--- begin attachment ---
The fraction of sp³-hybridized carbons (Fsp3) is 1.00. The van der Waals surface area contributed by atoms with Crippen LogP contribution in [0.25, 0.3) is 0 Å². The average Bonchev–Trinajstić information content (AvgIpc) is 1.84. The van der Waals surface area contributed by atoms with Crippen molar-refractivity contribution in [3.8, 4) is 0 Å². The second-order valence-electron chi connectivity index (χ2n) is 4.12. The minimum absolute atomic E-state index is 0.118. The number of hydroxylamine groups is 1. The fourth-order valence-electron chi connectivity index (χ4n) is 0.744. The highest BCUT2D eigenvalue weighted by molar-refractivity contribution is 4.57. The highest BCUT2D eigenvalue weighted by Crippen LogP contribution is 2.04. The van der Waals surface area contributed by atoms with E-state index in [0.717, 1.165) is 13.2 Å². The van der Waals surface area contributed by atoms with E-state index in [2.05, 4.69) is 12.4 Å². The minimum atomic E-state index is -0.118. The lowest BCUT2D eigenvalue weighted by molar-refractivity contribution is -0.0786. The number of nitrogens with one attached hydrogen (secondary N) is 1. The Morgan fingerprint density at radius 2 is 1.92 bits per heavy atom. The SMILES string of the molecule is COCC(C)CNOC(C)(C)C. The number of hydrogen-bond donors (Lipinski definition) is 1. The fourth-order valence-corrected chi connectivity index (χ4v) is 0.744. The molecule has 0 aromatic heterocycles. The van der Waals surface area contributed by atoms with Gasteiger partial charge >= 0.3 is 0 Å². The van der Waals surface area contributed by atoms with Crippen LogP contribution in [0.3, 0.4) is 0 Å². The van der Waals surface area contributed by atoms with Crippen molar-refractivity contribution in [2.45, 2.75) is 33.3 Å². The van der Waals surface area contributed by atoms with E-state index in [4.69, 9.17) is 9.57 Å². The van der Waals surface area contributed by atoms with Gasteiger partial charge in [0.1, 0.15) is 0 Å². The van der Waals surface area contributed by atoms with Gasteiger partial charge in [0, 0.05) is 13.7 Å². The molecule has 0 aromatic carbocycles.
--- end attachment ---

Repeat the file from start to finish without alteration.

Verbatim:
The fraction of sp³-hybridized carbons (Fsp3) is 1.00. The van der Waals surface area contributed by atoms with Crippen LogP contribution in [0.25, 0.3) is 0 Å². The average Bonchev–Trinajstić information content (AvgIpc) is 1.84. The van der Waals surface area contributed by atoms with Crippen molar-refractivity contribution in [3.8, 4) is 0 Å². The second-order valence-electron chi connectivity index (χ2n) is 4.12. The minimum absolute atomic E-state index is 0.118. The number of hydroxylamine groups is 1. The fourth-order valence-electron chi connectivity index (χ4n) is 0.744. The highest BCUT2D eigenvalue weighted by molar-refractivity contribution is 4.57. The highest BCUT2D eigenvalue weighted by Crippen LogP contribution is 2.04. The van der Waals surface area contributed by atoms with E-state index in [0.717, 1.165) is 13.2 Å². The van der Waals surface area contributed by atoms with E-state index in [2.05, 4.69) is 12.4 Å². The minimum atomic E-state index is -0.118. The lowest BCUT2D eigenvalue weighted by molar-refractivity contribution is -0.0786. The number of nitrogens with one attached hydrogen (secondary N) is 1. The Morgan fingerprint density at radius 2 is 1.92 bits per heavy atom. The SMILES string of the molecule is COCC(C)CNOC(C)(C)C. The number of hydrogen-bond donors (Lipinski definition) is 1. The fourth-order valence-corrected chi connectivity index (χ4v) is 0.744. The molecule has 0 aromatic heterocycles. The van der Waals surface area contributed by atoms with Gasteiger partial charge >= 0.3 is 0 Å². The van der Waals surface area contributed by atoms with Crippen LogP contribution in [0.3, 0.4) is 0 Å². The van der Waals surface area contributed by atoms with Crippen molar-refractivity contribution in [2.45, 2.75) is 33.3 Å². The van der Waals surface area contributed by atoms with E-state index in [4.69, 9.17) is 9.57 Å². The van der Waals surface area contributed by atoms with Gasteiger partial charge in [0.1, 0.15) is 0 Å². The van der Waals surface area contributed by atoms with Gasteiger partial charge in [0, 0.05) is 13.7 Å². The molecule has 0 aromatic carbocycles.